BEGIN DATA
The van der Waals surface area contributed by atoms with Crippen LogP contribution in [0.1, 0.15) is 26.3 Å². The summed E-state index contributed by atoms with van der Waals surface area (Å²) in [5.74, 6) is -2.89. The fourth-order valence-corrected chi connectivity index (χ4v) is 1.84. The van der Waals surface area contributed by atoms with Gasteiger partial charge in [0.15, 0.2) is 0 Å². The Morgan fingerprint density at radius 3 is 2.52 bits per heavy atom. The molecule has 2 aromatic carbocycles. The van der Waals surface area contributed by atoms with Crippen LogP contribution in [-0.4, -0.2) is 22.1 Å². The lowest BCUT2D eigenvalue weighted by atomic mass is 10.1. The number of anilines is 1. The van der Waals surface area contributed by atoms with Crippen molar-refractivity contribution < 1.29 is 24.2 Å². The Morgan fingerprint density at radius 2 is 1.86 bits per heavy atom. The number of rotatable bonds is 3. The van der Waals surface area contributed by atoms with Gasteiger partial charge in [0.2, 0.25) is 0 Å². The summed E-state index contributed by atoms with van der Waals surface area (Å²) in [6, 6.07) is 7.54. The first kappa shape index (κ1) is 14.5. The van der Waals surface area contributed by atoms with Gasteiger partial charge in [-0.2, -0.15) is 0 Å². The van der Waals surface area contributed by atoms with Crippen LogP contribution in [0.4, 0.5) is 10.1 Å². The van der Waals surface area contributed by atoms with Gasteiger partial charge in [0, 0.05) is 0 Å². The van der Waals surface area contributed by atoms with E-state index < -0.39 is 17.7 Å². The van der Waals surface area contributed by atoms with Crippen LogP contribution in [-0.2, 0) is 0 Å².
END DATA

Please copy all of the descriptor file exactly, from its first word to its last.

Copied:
The van der Waals surface area contributed by atoms with Crippen LogP contribution in [0.1, 0.15) is 26.3 Å². The summed E-state index contributed by atoms with van der Waals surface area (Å²) in [5.74, 6) is -2.89. The fourth-order valence-corrected chi connectivity index (χ4v) is 1.84. The van der Waals surface area contributed by atoms with Gasteiger partial charge in [0.15, 0.2) is 0 Å². The Morgan fingerprint density at radius 3 is 2.52 bits per heavy atom. The molecule has 2 aromatic carbocycles. The van der Waals surface area contributed by atoms with Crippen LogP contribution in [-0.4, -0.2) is 22.1 Å². The lowest BCUT2D eigenvalue weighted by atomic mass is 10.1. The number of anilines is 1. The van der Waals surface area contributed by atoms with Crippen molar-refractivity contribution < 1.29 is 24.2 Å². The Morgan fingerprint density at radius 2 is 1.86 bits per heavy atom. The number of rotatable bonds is 3. The van der Waals surface area contributed by atoms with Gasteiger partial charge in [0.2, 0.25) is 0 Å². The summed E-state index contributed by atoms with van der Waals surface area (Å²) in [6, 6.07) is 7.54. The first kappa shape index (κ1) is 14.5. The van der Waals surface area contributed by atoms with Gasteiger partial charge in [-0.2, -0.15) is 0 Å². The van der Waals surface area contributed by atoms with Crippen LogP contribution in [0.4, 0.5) is 10.1 Å². The van der Waals surface area contributed by atoms with Gasteiger partial charge in [0, 0.05) is 0 Å². The van der Waals surface area contributed by atoms with E-state index < -0.39 is 17.7 Å². The van der Waals surface area contributed by atoms with Crippen LogP contribution in [-0.2, 0) is 0 Å².